TEXAS LAST MEAL--CHRISTOPHER BERNARD COLEMAN
TEXAS LAST MEAL
CHRISTOPHER BERNARD COLEMAN
September 22, 2009
Last Meal: Coleman had no final meal request.
The skinny: Coleman, 37, was executed for his role in a triple-murder that took place in Houston almost 14 years ago. Coleman was condemned for his part in a scheme by a Colombian man who hoped to eliminate a drug debt by staging a robbery. Four people wound up shot in a car on a dead-end street. Three of them, including a 3-year-old boy, died.
More skinny: Coleman and Derrick Graham were paid $12,000 to take part in the scheme hatched by Genero Garcia so Garcia would not have to pay an $80,000 drug debt for four kilos of cocaine. The victims met that night believing that they were to the collect debt. They arranged a meeting with the drug suppliers and stopped on a dead end street in a residential neighborhood. Coleman and the two other men got out of their car and approached the second vehicle, where one of Coleman's companions spoke to the driver. Then, standing close to the passenger side of the car, Coleman fired eleven shots at the occupants of the second vehicle. Three were killed, one survived and later testified against Coleman at trial.
The surviving woman told police that she got a good look at the shooter and would never forget his face, and she later identified the shooter as Coleman from a photo spread nine days after the shooting. On 29 December, Coleman was arrested in Lawrenceburg, Tennessee. Officers investigating the murders flew to Tennessee and questioned him. Coleman admitted to being at the scene of the crime, but he denied firing the shots. At his trial, Coleman’s lawyers argued he was not the gunman.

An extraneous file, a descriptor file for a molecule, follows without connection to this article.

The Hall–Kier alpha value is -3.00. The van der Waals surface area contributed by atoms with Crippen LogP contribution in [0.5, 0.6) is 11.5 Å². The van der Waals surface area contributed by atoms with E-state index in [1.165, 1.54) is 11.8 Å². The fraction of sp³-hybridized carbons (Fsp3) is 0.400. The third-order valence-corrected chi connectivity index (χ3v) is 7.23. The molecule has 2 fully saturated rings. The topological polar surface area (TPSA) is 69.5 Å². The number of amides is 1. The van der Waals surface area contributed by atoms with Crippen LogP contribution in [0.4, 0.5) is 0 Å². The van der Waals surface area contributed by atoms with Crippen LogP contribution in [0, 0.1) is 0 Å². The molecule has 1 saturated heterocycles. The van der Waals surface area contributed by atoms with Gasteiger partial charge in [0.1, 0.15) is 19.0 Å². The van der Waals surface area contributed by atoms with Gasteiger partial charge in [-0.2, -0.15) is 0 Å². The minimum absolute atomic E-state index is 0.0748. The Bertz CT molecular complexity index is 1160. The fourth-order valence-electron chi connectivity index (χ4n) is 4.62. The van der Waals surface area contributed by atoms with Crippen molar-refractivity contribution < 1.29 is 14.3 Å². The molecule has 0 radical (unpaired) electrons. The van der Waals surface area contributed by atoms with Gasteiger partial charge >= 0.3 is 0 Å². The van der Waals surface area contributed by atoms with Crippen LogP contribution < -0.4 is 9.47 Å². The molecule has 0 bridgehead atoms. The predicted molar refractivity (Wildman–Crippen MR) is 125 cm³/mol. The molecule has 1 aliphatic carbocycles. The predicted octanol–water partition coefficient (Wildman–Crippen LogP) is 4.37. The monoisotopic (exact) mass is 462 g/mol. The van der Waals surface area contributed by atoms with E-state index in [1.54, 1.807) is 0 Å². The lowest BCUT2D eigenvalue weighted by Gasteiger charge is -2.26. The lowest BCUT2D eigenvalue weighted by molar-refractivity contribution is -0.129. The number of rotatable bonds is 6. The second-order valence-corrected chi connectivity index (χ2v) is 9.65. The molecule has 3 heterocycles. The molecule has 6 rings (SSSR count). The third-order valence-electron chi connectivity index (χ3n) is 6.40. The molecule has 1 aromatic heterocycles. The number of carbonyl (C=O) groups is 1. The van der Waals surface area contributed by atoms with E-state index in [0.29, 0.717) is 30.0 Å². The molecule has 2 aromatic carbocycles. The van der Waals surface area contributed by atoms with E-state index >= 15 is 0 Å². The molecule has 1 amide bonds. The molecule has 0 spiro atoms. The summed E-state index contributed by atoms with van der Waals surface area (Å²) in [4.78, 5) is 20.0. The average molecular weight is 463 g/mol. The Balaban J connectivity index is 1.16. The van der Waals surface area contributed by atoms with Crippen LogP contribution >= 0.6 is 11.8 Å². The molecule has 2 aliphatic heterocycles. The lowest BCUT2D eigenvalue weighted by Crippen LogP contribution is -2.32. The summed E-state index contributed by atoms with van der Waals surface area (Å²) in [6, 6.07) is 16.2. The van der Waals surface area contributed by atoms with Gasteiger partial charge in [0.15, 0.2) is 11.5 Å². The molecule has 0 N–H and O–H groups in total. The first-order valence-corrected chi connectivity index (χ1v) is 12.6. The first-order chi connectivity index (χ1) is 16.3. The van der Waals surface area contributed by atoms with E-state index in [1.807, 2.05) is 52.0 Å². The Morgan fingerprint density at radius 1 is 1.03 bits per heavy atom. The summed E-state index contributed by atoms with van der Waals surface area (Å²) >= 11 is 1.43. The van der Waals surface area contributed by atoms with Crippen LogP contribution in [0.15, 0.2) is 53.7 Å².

Coleman was found guilty and sentenced to death.
Accomplices Garcia and Graham received life prison terms for their role in the plot.
Coleman had a prior conviction for assault, for which he served 60 days in the Harris County jail.
Last words and such: Aside from a few reporters, no witnesses attended Coleman's execution. When asked if he had a statement, Coleman said, “Yes. Ain’t no way fo fo, I love all y’all,” were the last and only words uttered by Coleman at 6:14 p.m., just eight minutes prior to his being pronounced dead at 6:22 p.m.
It was unclear what “fo fo” meant, although in urban slang it can refer to a .44-caliber pistol or distinctive car rims made in 1984 and apparently popular in Houston.
Factoids: Eight other Texas inmates have execution dates before the end of the year.
Coleman was the...
39th murderer executed in U.S. in 2009
1175th murderer executed in U.S. since 1976
18th murderer executed in Texas in 2009
441st murderer executed in Texas since 1976